One of the reasons we like where our house is situated is its proximity to the local high school. If you have a house near the high school and are reasonably welcoming, I think the likelihood that many teenagers will pass through your doors, sit (or sleep) on your couches and eat your food is high.
Location, location, location!
The crowd we know is the theater folks. They are dramatic (ahem) and relational and funny. They sometimes show up between school and rehearsal; they often show up after performances (fortunately, my husband is a night owl by nature).
This snowy winter has made me keenly aware of my good fortune in terms of location. Our neighborhood boasts not only this teen central roost (with another a few blocks away; we can ship ‘em between spots when necessary, say, during four-day snow day plus weekend marathons), we have besties within reach for all of them.
Sometimes, it means we have many kids of one basic age or kids of all ages. Occasionally, it means our house, even during a snow day, empties out (or weekend day). This access to others lessens the cabin fever when we’re relatively stranded and makes after school hours and weekends much more pleasant.
I was reminded on holiday last week with three kids just how much I rely upon the “home away from home” aspect of our daily lives when I was in a house (in the lovely, lovely Mecca far from New England midwinter, Florida’s Gulf Coast) with three of my four kids (and my mom) and each day there was some cabin fever in the form of siblingitis. There were, too, many companionable moments when the play flowed like so many waves—the sand digging or wave hopping, the underwater play in the swimming pool. However, my eleven-year-old wanted his yoyo buddies and my six-year-old wanted her BFFles and even my not all that social fifteen-year-old wished to speak with people other than his siblings, mother and grandmother. I wanted more time to speak with my mom! Therefore, for this one week, I missed my kids’ friends far more than I missed my own.
Anyway, on Thursday morning we woke to young voices next door. And there was Pippa, age seven and her brother Ben, age five. For my just-turned-six year-old gal, life was absolutely brilliant. For two glorious days, she played and played and played.
I loved how the duo—Saskia and Pippa—and the trio—Saskia, Pippa and Ben—spent hours between our two houses. I’m not sure what they did. Mostly, they wandered back and forth. The freedom of this bubble—friends in motion—entertained them even when they didn’t exactly “play” anything specific. It reminded me how both vacation and childhood have that suspension of time and that the lack of specific activity is, in fact, important. It’s not boredom and it’s not boring to pass the time with a friend or with friends.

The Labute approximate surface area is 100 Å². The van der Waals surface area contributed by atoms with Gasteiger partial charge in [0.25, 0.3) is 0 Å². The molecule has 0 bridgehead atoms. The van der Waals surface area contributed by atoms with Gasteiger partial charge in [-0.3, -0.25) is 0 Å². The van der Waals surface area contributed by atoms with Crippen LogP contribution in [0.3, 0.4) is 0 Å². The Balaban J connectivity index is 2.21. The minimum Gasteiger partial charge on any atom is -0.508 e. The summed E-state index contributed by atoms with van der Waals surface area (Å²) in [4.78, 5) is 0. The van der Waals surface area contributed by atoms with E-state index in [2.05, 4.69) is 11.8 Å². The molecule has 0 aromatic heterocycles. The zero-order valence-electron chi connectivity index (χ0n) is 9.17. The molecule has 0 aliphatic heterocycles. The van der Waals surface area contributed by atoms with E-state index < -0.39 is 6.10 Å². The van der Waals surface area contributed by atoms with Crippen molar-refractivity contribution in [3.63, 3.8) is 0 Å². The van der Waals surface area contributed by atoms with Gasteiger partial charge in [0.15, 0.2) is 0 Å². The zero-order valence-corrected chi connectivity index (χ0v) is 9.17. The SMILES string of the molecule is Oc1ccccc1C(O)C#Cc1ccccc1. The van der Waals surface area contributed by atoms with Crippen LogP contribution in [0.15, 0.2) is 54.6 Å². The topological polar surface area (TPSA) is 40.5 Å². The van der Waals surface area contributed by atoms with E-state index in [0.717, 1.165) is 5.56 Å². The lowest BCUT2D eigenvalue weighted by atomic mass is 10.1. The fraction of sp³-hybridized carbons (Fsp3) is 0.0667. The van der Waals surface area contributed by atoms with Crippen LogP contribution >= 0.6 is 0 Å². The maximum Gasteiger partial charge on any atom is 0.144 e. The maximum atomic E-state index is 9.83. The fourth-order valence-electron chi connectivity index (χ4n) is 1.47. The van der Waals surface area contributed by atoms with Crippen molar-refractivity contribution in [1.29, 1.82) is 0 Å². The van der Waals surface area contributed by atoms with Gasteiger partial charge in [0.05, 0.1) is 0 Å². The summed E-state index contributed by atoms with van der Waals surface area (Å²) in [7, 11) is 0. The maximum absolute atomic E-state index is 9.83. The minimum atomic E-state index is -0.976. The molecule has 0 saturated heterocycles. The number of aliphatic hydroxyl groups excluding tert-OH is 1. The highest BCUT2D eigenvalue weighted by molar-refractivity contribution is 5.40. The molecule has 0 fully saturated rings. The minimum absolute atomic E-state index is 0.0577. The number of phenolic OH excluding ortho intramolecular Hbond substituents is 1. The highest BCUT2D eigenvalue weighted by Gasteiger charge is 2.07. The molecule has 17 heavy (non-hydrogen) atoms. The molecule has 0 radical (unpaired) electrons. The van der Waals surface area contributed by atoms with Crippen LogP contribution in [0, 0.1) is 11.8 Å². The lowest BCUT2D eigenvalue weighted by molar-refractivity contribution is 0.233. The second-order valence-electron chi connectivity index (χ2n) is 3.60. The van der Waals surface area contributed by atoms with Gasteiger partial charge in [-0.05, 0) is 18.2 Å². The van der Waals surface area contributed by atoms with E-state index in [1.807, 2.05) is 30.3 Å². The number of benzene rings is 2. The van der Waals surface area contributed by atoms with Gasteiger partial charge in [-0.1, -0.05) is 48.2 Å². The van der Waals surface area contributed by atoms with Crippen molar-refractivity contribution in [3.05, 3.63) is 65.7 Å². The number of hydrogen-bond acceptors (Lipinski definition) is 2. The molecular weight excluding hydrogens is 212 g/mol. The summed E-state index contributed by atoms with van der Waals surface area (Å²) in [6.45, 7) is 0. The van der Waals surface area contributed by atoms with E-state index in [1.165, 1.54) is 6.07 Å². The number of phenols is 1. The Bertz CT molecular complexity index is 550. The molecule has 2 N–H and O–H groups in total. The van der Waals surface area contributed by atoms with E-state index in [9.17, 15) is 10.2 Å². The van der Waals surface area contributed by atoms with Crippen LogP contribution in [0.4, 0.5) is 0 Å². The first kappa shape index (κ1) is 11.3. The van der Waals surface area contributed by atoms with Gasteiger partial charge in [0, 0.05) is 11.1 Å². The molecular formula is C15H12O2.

Come to think of it, my house often feels exactly like the space between our vacation house and the vacation house next door felt—only with teenagers. They, too, fill a lot of time together—and they aren’t bored, exactly; they are companionable.
I logged my companionable hours during adolescence, too. When I try to remember what we actually did, it’s hard to pinpoint so much. Sure, we went places and had parties and did homework and studied for tests. But the memories are much less about events than a film—not video—in my mind that’s more carpets and beds and couches and there’s a soundtrack (Joni and Jackson and Bonnie and the Stones and the Who, etcetera) on vinyl. We kind of just were together. I know that when I see many of these folks, even after years apart, I feel so familiar, so comfortable with them and it’s because, I think, I lived some life with them. Plus, we shaped each other with our sensibilities.
My adolescent BFFle lives in my town and so, although our kids aren’t exactly the same age, we’ve logged time in adult years and parenting years and we each call our kids “lovey” at times and I know that somehow we got that from the same city and the same era and our very different parents. Obviously, through our parenting of adolescents, we serve as one another’s touchstones. Not only do we remember one another as teens, we remember each other’s parents and how we were parented (but that’s another story, for another day).
For now, it’s Pippa and Ben, who served to remind me that friends matter, new ones, old ones, and ephemeral ones.
Want to read more thought-provoking essays? Subscribe to Brain, Child: The Magazine for Thinking Mothers and see why we’ve been receiving awards for literary excellence since 2000.